In addition to meeting new booksellers it was very good to catch up with Melissa Opei from Auntie’s Bookstore in Spokane, WA and Matthew Gildea from Joseph-Beth Booksellers in Cinncinnati, OH. And I was also able to stop in at CAMEX for an afternoon and caught up with Cynthia D’Angleo from NACS and Loreen Maxfield from the University of Illinois at Chicago.

I was very lucky to have the winning bid in the ABFFE Art Auction to Benefit Children’s Books. The Adventures of Inky Pete by Andy Musser has found a home in our offices.

Inky Pete revised

A big thank you to our friends at ABA for including the Foundation in this event. This was a perfect way to continue to spread the word about the financial assistance that is available to booksellers. I’m already looking forward to next year and meeting up with everyone in Seattle. It doesn’t snow in Seattle? Does it?

Post by Pam French – Executive Director, Binc Foundation


Spring makes me happy. I know that the temperature and wind chill may lead you to believe otherwise; but spring is officially here.

I love how people’s moods change as it stays light later in the evening. For many, thoughts turn to pretty new clothes, planning a garden, and outdoor projects. For me, it’s all about spring cleaning and de-cluttering. I’m not a neat freak; I have dust bunnies that are almost as large as my cats (who contributed to the making of said dust bunnies). But I do like organizing and attempting to find a place for everything.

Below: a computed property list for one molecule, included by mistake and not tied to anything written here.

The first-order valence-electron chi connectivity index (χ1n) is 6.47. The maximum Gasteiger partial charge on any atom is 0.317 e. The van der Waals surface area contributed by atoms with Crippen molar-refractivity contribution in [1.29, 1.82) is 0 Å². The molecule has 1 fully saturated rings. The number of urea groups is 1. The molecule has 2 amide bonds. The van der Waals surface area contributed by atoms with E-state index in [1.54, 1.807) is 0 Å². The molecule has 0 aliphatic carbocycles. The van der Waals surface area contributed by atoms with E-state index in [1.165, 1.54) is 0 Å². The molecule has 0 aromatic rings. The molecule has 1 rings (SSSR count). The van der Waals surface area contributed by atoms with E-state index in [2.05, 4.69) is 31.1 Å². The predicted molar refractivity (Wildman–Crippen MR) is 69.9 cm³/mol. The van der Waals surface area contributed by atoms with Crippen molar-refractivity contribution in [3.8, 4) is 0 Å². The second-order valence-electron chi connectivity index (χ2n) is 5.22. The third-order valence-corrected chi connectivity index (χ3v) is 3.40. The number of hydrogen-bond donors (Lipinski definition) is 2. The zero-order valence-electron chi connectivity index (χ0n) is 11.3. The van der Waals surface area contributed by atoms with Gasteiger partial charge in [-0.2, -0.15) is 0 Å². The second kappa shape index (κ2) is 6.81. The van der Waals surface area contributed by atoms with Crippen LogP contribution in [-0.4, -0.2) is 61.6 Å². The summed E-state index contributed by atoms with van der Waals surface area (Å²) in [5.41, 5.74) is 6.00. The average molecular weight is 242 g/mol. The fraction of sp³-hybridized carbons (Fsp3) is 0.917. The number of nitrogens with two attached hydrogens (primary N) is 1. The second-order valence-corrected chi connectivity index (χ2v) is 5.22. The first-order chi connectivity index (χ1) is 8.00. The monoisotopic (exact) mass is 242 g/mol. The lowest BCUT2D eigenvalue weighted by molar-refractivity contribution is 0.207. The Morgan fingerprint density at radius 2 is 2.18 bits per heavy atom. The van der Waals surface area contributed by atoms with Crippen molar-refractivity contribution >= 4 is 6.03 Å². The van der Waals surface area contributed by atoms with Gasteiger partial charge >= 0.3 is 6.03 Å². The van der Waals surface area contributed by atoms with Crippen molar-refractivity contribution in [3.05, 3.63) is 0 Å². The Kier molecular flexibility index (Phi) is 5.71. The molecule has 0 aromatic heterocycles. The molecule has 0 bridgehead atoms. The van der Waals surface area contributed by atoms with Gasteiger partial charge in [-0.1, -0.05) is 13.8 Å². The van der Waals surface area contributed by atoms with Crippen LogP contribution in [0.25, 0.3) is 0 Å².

One of my favorite books is Happier at Home by Gretchen Rubin. She also wrote The Happiness Project and both have inspired me to tackle some projects that I am forever putting off.

Happier at Home imageFor example, last weekend, I finally gave up on the idea that I was going to use my small-ish paper shredder to go through about 15 years worth of documents and took it all to the local office supply store to shred. Ten minutes and $10 later, I felt as if I was 30 lbs lighter instead of the boxes of paperwork I left behind. The happiness I felt is exactly what Rubin describes in her books. Check out her website to learn more.

This weekend, I’m sorting through what I no longer need, either to donate or sell at my community’s yard sale next month. Donating so that someone else gets use out of something that I no longer need is another thing that makes me happy (and gets me a step closer to a clutter-free house!).

Speaking of donating, Book Industry Charitable Foundation can use always put your donations to good use – whether it’s a one-time or recurring donation, a gift of airline miles, credit card rewards points, or donating your time. Your donation helps book people in need. As a former bookseller and a lifelong book person, I’m proud to have donated to Binc Foundation in various ways since it started in 1996. Learn more about how you can help by donating.

Hopefully, it will soon be warm enough wherever you may be to enjoy spring!

Post by Mary Fitzgerald, optimistic member of the Marketing & Communications Committee.